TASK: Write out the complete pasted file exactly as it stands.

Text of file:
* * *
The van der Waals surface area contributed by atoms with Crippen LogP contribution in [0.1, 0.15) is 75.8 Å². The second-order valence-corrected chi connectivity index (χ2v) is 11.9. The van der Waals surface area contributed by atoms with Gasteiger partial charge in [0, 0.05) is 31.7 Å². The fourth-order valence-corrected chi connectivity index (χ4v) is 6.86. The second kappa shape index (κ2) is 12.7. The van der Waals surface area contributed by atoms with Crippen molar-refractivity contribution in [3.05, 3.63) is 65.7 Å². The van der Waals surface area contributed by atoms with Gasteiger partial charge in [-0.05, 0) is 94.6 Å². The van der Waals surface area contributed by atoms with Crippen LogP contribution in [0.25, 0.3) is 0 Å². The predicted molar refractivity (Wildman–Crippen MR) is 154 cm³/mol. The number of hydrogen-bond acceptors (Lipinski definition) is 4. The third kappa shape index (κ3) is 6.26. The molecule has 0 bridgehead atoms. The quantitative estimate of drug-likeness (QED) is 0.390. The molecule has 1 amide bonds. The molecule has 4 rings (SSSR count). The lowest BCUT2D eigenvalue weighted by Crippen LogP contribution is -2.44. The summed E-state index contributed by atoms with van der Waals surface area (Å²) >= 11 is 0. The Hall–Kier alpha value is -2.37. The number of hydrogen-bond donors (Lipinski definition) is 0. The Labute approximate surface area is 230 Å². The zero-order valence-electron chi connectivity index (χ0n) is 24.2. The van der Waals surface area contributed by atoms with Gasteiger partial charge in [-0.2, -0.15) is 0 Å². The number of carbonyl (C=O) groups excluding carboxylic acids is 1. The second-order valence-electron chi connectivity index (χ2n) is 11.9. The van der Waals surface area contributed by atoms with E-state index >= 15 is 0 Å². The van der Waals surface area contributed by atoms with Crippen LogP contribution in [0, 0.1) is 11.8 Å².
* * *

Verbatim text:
The van der Waals surface area contributed by atoms with Crippen LogP contribution in [0.1, 0.15) is 75.8 Å². The second-order valence-corrected chi connectivity index (χ2v) is 11.9. The van der Waals surface area contributed by atoms with Gasteiger partial charge in [0, 0.05) is 31.7 Å². The fourth-order valence-corrected chi connectivity index (χ4v) is 6.86. The second kappa shape index (κ2) is 12.7. The van der Waals surface area contributed by atoms with Crippen molar-refractivity contribution in [3.05, 3.63) is 65.7 Å². The van der Waals surface area contributed by atoms with Gasteiger partial charge in [-0.05, 0) is 94.6 Å². The van der Waals surface area contributed by atoms with Crippen LogP contribution in [0.25, 0.3) is 0 Å². The predicted molar refractivity (Wildman–Crippen MR) is 154 cm³/mol. The number of hydrogen-bond acceptors (Lipinski definition) is 4. The third kappa shape index (κ3) is 6.26. The molecule has 0 bridgehead atoms. The quantitative estimate of drug-likeness (QED) is 0.390. The molecule has 1 amide bonds. The molecule has 4 rings (SSSR count). The lowest BCUT2D eigenvalue weighted by Crippen LogP contribution is -2.44. The summed E-state index contributed by atoms with van der Waals surface area (Å²) >= 11 is 0. The Hall–Kier alpha value is -2.37. The number of hydrogen-bond donors (Lipinski definition) is 0. The Labute approximate surface area is 230 Å². The zero-order valence-electron chi connectivity index (χ0n) is 24.2. The van der Waals surface area contributed by atoms with Gasteiger partial charge in [-0.2, -0.15) is 0 Å². The number of carbonyl (C=O) groups excluding carboxylic acids is 1. The second-order valence-electron chi connectivity index (χ2n) is 11.9. The van der Waals surface area contributed by atoms with E-state index >= 15 is 0 Å². The van der Waals surface area contributed by atoms with Crippen LogP contribution in [0, 0.1) is 11.8 Å².